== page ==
top of page

How To Stop Being Busy All The Time

Remember when ‘hurry” didn’t dictate your life? You were free to hang out with friends and family, able to laugh genuinely without wondering if you’re forgetting some important task. There is a way to get back to that place, but it means learning to do a few things differently.

Photo by Snapwire from Pexels

Many others have tried to address this issue in their own lives with quick fixes. A new hack, a new app, a new trick of some sort, and very rarely have any of those methods led to lasting change. The truth is that it will take time and work to establish new habits that help you to guard your time better.

There are no shortcuts to the kind of result you want, but there are principles that will make your journey less like taking a mountain and more like taking a hill. To stop being busy all the time, here are a few things you should start doing today:

  1. Start With Why - Have a clear and convicted answer to why you need to stop being busy all the time. If you don’t have this, it will be easy to be persuaded to move your boundaries, fill your schedule, and end up right back where you don’t want to be. A simple way of finding your personal why is by asking, “what is the cost of not making a serious change?” Could it cost you your marriage, your children’s’ future, your personal health, or in extreme cases your life? Answer this question in a sentence or two: “What’s really at stake if my pace of life does not change?”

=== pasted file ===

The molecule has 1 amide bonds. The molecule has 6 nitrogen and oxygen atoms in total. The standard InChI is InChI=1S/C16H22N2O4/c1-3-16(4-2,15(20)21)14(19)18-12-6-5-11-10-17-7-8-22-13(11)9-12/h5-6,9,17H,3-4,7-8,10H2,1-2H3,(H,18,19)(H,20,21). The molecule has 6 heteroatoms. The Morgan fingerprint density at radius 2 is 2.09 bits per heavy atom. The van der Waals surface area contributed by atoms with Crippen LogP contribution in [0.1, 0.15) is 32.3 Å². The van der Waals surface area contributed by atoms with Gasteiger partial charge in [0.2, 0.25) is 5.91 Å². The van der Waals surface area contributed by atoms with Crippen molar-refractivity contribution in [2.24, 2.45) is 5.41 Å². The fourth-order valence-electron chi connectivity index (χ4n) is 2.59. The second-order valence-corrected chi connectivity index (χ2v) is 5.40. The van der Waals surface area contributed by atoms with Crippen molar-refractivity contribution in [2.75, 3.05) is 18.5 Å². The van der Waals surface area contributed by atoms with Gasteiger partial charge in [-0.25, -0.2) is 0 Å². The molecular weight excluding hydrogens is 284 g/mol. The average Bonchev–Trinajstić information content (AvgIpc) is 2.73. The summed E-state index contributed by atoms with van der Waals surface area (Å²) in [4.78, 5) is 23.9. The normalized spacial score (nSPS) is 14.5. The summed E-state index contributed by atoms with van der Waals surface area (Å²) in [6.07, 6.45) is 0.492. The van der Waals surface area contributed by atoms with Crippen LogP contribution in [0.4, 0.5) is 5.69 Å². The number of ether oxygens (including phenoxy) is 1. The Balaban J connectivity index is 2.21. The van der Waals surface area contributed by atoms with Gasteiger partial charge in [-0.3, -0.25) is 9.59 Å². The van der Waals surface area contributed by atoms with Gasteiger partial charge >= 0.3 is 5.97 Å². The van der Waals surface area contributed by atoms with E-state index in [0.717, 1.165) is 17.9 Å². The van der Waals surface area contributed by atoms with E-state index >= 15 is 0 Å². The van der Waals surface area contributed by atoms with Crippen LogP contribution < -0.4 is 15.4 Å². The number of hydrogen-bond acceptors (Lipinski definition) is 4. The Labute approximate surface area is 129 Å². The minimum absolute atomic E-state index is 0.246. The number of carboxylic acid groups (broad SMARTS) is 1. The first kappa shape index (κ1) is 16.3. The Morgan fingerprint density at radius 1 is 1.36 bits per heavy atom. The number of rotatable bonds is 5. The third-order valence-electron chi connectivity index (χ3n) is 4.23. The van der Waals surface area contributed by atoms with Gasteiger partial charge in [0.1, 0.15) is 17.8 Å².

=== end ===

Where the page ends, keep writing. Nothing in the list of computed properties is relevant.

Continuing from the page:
2. Start With a Schedule - In the same way, we have a financial budget to tell us where our money should go before we even get it, it’s imperative to have a pre-existing time-budget or schedule, for the same purpose. This way when you’re asked to invest your time into something unplanned it’s easier to know if you have the time to do it or if it’s something you’ll regret later. Doing this also allows you to answer without feeling pressured or guilty.

  3. Start With a Map - Life is a journey. Your desire is to get from where you are to where you know that you, your marriage, your family, etc, are supposed to be. To get to places you’ve never been before when traveling, you need a map. A map helps you to see where you are, where you want to go, and the best ways to get there. You can get access to a free download of VIDA map, The Work-Life Balance Journal & Planner here. It's a functional life map that helps you with this step.

  4. Start Dropping The Ball - Okay, this one might feel a little weird, but hear me out. Chances are, you’re already dropping the ball in some area(s) of life if you’re busy all the time. Maybe not in a major way, but in some way. The question is, would you rather drop the ball in the areas of marriage, family, and health, or some other place? Choose today, ahead of time, which areas are worth dropping the ball in, instead of having it chosen for you.

There are four key areas of life: Personal, Family, Social, and Career. Take few minutes to write our the three to four biggest responsibilities in each area of life and determine now that you will not drop the ball in those areas (as much as it is in your power).

If you’re interested in taking the next step in your journey to living a less hurried and more balanced life, start by downloading a free copy of my Life Balance Workbook here. It’s a step-by-step guide to applying the twelve principles that I used to help others recover and maintain life balance.

QUESTION: What’s at stake for you, if you don’t learn to stop being busy all the time?

This is a tough question to answer, but answering it may be what gives you the power you need to make serious changes in your life. It’s possible for you to start seeing the progress you can celebrate in a matter of days if you take these principles into consideration.

Leave a comment below or send me an email with your response to today’s question. You can also subscribe to my newsletter for bonus tips and resources on self-leadership and work-life balance.

Life Balance Resources:

355 views0 comments
bottom of page